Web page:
System.out.println("Their greatest common divisor is " +
                       GCD(Num1, Num2));
  }
}
 

Reversal of a String

In our natural languages, there is a certain type of phrase known as a palindrome. This is a phrase that reads the same forwards and backwards. Two examples of English palindromes are “radar” and “Able was I ere I saw Elba.” The phrase “Madam, I’m Adam,” supposedly spoken by the Biblical first man when he met his wife-to-be, Eve, is a palindrome if we neglect case, spaces and punctuation. (Adam, in his first fit of anger, might also have said “Mad am I, Madam.”)

One way to discover whether a phrase, or string of characters, is a palindrome, is to find the reverse of the string. The string is a palindrome if its reverse is identical to it.

We can find the reverse of a string very easily using the following algorithm:

To find the reverse of a string:

  1. If the string contains only one character, its reverse is identical to it and we’re finished.
  2. Otherwise, save the first character.
  3. Find the reverse of the remaining string, then concatenate the saved character onto the right-hand end.
Notice that we’ve found the reverse of a string by saving the first character and finding the reverse of what’s left. This is a recursive algorithm: To carry it out on the whole set of data, we need to carry it out on a smaller set of data.

It is important to realize that step 1 and step 3 are very different in kind from one another. Step 1 is a terminating condition, sometimes called a stopping case or a trivial case. It is a step that can be carried out without making a further recursive call. Step 3, on the other hand, requires the recursive call “find the reverse.” Every recursive algorithm must have at least one terminating condition, otherwise, the algorithm has no way to stop and will, in theory, execute an infinte number of recursive calls. In practice, because every subprogram uses some memory when it is called, a recursive subprogram that never reaches a terminating condition will exhaust the memory available to it and terminate in that graceless fashion.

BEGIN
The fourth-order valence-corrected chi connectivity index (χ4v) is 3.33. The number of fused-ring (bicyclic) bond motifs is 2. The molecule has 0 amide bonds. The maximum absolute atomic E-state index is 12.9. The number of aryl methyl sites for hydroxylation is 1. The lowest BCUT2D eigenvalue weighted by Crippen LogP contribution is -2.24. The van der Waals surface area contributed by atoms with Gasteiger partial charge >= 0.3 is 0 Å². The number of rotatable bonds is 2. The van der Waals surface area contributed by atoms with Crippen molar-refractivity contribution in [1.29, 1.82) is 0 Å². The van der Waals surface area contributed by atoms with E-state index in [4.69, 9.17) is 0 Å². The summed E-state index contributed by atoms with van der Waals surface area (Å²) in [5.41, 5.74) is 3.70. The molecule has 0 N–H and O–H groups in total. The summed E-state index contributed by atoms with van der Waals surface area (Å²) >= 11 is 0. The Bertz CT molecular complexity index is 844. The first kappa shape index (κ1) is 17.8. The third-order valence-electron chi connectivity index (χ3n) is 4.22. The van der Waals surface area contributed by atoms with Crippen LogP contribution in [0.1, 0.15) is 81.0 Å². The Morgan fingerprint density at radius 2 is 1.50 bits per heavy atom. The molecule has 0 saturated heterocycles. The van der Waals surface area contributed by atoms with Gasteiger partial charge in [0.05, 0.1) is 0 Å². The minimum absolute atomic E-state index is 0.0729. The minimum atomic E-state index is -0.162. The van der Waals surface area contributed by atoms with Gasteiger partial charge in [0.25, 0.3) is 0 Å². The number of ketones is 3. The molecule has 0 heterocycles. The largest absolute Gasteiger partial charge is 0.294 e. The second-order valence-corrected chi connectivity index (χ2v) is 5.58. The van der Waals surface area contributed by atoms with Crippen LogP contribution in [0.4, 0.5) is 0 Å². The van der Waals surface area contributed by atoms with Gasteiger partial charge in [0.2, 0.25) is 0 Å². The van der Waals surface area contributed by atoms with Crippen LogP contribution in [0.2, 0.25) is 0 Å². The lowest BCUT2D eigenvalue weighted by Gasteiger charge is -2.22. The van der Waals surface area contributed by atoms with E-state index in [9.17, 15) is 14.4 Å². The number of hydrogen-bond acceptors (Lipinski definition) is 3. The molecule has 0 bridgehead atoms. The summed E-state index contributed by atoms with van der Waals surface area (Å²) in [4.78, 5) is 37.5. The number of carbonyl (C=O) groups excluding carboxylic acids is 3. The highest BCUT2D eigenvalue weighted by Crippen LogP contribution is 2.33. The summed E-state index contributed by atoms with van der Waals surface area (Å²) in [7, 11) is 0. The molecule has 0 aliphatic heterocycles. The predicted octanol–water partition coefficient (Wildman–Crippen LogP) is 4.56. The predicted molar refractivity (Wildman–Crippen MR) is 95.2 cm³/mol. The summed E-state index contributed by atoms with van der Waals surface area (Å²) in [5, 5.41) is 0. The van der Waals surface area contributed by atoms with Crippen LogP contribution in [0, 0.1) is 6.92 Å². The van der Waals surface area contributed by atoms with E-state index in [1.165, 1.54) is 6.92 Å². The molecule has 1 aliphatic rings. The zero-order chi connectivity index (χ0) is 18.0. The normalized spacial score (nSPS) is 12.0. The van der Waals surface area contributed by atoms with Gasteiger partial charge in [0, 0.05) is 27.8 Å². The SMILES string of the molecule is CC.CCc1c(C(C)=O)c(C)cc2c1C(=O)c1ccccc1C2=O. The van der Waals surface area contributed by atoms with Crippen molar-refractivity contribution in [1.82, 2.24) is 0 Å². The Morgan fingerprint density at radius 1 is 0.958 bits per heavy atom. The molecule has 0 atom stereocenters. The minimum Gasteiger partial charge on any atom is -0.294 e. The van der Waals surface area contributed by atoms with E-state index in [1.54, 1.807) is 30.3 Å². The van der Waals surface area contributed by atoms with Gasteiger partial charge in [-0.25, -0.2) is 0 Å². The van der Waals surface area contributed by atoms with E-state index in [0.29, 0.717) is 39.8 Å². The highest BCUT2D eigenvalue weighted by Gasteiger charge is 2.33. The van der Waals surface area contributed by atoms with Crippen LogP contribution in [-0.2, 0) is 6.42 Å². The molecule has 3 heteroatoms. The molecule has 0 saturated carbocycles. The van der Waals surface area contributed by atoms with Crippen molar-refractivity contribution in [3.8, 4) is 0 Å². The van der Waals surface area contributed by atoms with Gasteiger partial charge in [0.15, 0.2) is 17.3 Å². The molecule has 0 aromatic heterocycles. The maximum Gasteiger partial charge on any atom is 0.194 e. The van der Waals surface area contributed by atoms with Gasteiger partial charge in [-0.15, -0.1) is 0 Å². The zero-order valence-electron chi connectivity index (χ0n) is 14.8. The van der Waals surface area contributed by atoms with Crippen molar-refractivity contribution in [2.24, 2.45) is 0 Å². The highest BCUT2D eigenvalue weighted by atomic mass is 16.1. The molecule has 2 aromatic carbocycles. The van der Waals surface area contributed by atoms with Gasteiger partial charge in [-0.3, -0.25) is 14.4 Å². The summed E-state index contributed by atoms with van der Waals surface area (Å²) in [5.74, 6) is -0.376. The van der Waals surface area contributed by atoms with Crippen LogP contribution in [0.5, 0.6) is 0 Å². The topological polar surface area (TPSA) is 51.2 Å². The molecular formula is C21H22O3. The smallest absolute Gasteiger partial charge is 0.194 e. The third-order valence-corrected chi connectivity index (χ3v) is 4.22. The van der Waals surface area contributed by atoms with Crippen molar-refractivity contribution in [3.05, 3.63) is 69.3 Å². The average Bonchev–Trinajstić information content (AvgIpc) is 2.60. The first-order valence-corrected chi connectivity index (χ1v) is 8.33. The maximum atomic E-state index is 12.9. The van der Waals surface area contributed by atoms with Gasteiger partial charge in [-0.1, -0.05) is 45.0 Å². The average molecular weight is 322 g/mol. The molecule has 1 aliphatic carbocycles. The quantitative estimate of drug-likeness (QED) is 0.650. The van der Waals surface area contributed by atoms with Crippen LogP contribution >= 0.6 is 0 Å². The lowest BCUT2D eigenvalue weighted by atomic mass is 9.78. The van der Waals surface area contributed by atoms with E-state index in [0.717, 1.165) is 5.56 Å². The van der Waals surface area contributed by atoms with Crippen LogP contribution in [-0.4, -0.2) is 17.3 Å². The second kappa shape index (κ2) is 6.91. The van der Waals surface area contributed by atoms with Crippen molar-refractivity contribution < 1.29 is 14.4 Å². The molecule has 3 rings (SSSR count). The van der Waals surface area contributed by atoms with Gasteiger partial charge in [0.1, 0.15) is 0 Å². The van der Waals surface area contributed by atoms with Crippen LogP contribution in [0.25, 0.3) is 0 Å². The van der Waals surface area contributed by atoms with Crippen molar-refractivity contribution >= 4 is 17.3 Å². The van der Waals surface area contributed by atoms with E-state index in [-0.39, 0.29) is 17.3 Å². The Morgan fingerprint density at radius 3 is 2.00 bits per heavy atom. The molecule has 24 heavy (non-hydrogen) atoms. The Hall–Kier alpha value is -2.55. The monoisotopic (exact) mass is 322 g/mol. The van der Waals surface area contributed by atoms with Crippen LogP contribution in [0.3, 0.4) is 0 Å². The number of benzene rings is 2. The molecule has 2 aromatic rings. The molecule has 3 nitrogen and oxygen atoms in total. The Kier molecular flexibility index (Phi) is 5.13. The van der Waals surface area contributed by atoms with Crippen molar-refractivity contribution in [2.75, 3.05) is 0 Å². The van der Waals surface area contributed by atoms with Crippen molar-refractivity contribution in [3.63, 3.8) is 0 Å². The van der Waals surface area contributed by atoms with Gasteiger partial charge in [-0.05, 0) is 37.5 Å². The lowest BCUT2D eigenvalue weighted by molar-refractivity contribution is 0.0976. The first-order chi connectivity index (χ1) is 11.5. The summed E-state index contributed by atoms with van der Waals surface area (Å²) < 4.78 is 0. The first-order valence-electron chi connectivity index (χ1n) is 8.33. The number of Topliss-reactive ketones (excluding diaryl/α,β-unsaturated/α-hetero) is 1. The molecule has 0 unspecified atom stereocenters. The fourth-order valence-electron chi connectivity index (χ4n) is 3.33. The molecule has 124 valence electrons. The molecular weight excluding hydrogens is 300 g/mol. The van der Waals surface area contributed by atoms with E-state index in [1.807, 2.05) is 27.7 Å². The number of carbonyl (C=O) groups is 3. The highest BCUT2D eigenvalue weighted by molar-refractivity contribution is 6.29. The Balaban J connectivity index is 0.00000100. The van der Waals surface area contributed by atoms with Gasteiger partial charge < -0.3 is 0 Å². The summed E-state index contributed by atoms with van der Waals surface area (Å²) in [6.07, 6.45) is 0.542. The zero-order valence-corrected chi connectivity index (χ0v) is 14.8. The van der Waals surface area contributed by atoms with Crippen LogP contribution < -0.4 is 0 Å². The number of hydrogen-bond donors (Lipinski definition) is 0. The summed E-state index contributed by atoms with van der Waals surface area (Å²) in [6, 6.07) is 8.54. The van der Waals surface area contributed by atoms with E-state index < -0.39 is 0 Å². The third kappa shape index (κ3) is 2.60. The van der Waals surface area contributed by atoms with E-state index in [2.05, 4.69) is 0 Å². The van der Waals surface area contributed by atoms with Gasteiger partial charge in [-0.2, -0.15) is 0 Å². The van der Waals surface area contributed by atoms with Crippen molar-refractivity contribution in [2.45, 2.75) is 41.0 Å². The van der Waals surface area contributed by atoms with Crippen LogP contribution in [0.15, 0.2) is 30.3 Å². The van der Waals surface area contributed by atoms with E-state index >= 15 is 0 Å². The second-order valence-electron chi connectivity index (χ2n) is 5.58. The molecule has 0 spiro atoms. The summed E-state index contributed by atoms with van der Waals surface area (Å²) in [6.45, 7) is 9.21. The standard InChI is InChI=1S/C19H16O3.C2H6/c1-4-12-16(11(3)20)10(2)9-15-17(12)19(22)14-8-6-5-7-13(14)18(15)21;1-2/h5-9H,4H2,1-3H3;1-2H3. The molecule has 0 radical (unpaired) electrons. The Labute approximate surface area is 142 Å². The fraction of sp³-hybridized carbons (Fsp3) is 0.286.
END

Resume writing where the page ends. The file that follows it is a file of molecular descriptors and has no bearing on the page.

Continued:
Here is a Java function that will find the reverse of a string:

   //-----------------------------------------------------------------
   //  Finds reverse of a string, recursively
   //-----------------------------------------------------------------
   public static String reverse (String S)
   {
     System.out.println("Now examining " + S);
     if (S.length() <= 1)
     {
       return S;                                     // stopping case
     }
     else
     {
       return reverse(S.substring(1)) + S.charAt(0); // recursion
     }
   }

and a program that tests whether an input string is a palindrome:

//********************************************************************
//  TestPalindrome.java       M. Feldman, derived from Lewis/Loftus
//
//  Demonstrates the use of recursive string reverse method
//********************************************************************

import cs1.Keyboard;

public class TestPalindrome
{
   //-----------------------------------------------------------------
   //  Finds reverse of a string, recursively
   //-----------------------------------------------------------------
   public static String reverse (String S)
   {
     System.out.println("Now examining " + S);
     if (S.length() <= 1)
     {
       return S;                                     // stopping case
     }
     else
     {
       return reverse(S.substring(1)) + S.charAt(0); // recursion
     }
   }
   //-----------------------------------------------------------------